Navel ill

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NAVEL ILL
Joint ill, omphalophelbitis and polyarthritis
Definition
• Navel or joint ill is a disease of young calves, usually less
than one week of age. It occurs as a result of infection
entering via the umbilical cord at, or soon after birth and
characterized by development painful swelling or
abcessation (creamy white pus) of the navel, arthritis and
lameness.
Etiology
• The disease is caused by many microorganisms such as
Streptococcus sp., Staphylococcus sp., Proteus sp. and
Fusobacterium necrophorum.
Epidemiology
• Distribution: The disease is worldwide distributed and
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present in Egypt.
Animal susceptible: The disease is most common in
calve of 1-2 W. of age.
Mode of transmission: The infection can be transmitted
through contamination of umbilicus of calve by feces,
uterine discharge from infected dams, soils and bedding
of contaminated pens.
Predisposing factors:
This problem mainly develops due to the poor hygiene
conditions at calving and dirty umbilicus.
Pathogenesis
• Microorganisms enter the umbilicus and may result in a
local reaction at the point of entry into the body, between
the muscle layers, or in the peritoneum.
• Otherwise, the bacteria may pass via the umbilical vein to
the liver and then to systemic blood.
• When infection is present in the blood, it may cause
septicemia or result in chronic illness due to localization I
the organs such as heart, brain (cause meningitis), eye
(causing panophthalmia) and joints (causing arthritis).
Clinical signs
• The IP is variable, morbidity and mortality are generally
low.
• Navel ill
• If infection stays mostly confined to the navel, the primary sign is a
swollen, painful navel that does not dry up
• An abscess may develop from which pus (often like thick custard)
may burst. The calf may have a high temperature and reduced
appetite.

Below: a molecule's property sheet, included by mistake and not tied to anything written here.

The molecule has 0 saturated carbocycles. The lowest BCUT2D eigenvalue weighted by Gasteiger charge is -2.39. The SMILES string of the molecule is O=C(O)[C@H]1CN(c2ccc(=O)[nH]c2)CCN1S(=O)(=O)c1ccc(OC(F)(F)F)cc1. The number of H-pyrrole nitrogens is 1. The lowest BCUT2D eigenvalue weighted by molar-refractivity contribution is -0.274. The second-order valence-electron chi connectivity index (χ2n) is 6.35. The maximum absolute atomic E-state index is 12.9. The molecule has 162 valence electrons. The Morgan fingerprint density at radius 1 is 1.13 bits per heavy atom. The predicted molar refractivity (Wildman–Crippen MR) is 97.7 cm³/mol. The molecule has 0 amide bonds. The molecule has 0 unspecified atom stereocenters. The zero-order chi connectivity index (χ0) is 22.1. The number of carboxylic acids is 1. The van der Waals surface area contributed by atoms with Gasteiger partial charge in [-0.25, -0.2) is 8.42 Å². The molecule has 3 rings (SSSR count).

• Septicemic form:
• Calf suffer from anorexia, pyrexia (40.5 °C) accelerated respiratory
rate. The mucous membrane become redden and has petichial
hemorrhage. There are various degrees of dehydration followed by
acidosis and death.
Clinical signs
• Bacteremic form with localization in the internal
organs:
• The calve suffer from anorexia and fever 39-40 °C) and the
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organism spread to various organs.
In case of localization in the heart give to endocarditis.
If the eye affected, there is panophthelmitis and hypopyon.
The commonest sites for bacteria to settle are the joints. This leads
to swollen stiff painful (often hot) joints. Aspiration of the affected
joint reveals thick pus.
In some calves infection spreads from the navel to the liver causing
a liver abscess. In this case problems may not be noted until the
calves are older (1 –3 months).
Postmortem leisons
• Swollen of umbilical vessels and filled with blood.
• There is localized peritonitis.
• Petichial and ecchymotic hemorrhage on subserosa and
submucosa of various organs.
Diagnosis
• Field diagnosis: based on clinical signs and history of the
disease.
• Laboratory diagnosis:
• Samples: Swabs or pus from the swelling navel or joints, blood
and serum samples.
• Procedures:
• Microscopic examination of stained smear.
• Isolation of the causative agents on specific media.
• Serological examination.
• Histopathological findings.
Treatment
• Separate the infected animals and isolate them.
• For large navel abscesses, veterinary intervention to drain and
remove the infected tissue is often necessary and the lesion is
washed with antiseptic such as betadin with local dressing
antibiotics.
• In joint infection, the joint should be surgically opening with
removal of pus and affected tissue and joint flushing can be
useful.
• Septicemic form should be treated with intensive course of
broad spectrum antibiotics such as amoxicillin, ampicillin and
sulfonamides by the parental route for at least 5 days.
Control
• Applying a disinfectant (such as iodine) to the navel can
reduce the risk of bacteria entering via the navel, applying
disinfectant two or three times to bulls can reduce the risk.
• Cattle must be born in clean environment that they aren’t
moved to other pens or contaminated pastures until the
navel has dried completely.
• Finally, like all diseases of young calves getting sufficient
colostrum is essential. Ensure that all calves get a good
suck in the first 6 hours of birth
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